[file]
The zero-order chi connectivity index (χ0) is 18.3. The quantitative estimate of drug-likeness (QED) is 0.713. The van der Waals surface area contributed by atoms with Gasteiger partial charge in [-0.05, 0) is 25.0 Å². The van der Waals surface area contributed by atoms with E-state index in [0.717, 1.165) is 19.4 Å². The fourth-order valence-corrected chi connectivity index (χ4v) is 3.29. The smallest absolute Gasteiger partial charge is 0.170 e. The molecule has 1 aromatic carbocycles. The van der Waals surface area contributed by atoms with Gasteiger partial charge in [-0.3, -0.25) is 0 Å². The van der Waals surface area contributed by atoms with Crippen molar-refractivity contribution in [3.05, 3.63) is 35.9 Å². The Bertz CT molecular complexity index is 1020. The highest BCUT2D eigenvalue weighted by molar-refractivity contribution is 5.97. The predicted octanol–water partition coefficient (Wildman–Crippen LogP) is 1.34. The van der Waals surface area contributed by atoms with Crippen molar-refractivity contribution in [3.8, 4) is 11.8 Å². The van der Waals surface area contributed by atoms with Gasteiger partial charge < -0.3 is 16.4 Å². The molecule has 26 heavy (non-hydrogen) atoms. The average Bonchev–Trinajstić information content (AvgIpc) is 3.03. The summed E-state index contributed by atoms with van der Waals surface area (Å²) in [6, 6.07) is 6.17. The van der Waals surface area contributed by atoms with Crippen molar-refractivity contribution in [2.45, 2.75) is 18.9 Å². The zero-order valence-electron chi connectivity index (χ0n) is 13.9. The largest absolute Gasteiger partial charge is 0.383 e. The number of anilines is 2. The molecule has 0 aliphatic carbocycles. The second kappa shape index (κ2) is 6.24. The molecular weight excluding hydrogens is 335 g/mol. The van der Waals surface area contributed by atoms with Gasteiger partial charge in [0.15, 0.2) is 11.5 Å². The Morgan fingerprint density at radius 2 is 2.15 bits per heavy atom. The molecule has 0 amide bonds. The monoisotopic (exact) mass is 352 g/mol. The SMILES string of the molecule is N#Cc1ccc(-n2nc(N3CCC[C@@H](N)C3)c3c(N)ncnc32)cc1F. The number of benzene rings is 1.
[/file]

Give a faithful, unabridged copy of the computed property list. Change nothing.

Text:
The zero-order chi connectivity index (χ0) is 18.3. The quantitative estimate of drug-likeness (QED) is 0.713. The van der Waals surface area contributed by atoms with Gasteiger partial charge in [-0.05, 0) is 25.0 Å². The van der Waals surface area contributed by atoms with E-state index in [0.717, 1.165) is 19.4 Å². The fourth-order valence-corrected chi connectivity index (χ4v) is 3.29. The smallest absolute Gasteiger partial charge is 0.170 e. The molecule has 1 aromatic carbocycles. The van der Waals surface area contributed by atoms with Gasteiger partial charge in [-0.3, -0.25) is 0 Å². The van der Waals surface area contributed by atoms with Crippen molar-refractivity contribution in [3.05, 3.63) is 35.9 Å². The Bertz CT molecular complexity index is 1020. The highest BCUT2D eigenvalue weighted by molar-refractivity contribution is 5.97. The predicted octanol–water partition coefficient (Wildman–Crippen LogP) is 1.34. The van der Waals surface area contributed by atoms with Crippen molar-refractivity contribution in [3.8, 4) is 11.8 Å². The van der Waals surface area contributed by atoms with Gasteiger partial charge < -0.3 is 16.4 Å². The molecule has 26 heavy (non-hydrogen) atoms. The average Bonchev–Trinajstić information content (AvgIpc) is 3.03. The summed E-state index contributed by atoms with van der Waals surface area (Å²) in [6, 6.07) is 6.17. The van der Waals surface area contributed by atoms with Crippen molar-refractivity contribution in [2.45, 2.75) is 18.9 Å². The zero-order valence-electron chi connectivity index (χ0n) is 13.9. The largest absolute Gasteiger partial charge is 0.383 e. The number of anilines is 2. The molecule has 0 aliphatic carbocycles. The second kappa shape index (κ2) is 6.24. The molecular weight excluding hydrogens is 335 g/mol. The van der Waals surface area contributed by atoms with Gasteiger partial charge in [0.15, 0.2) is 11.5 Å². The Morgan fingerprint density at radius 2 is 2.15 bits per heavy atom. The molecule has 0 amide bonds. The monoisotopic (exact) mass is 352 g/mol. The SMILES string of the molecule is N#Cc1ccc(-n2nc(N3CCC[C@@H](N)C3)c3c(N)ncnc32)cc1F. The number of benzene rings is 1.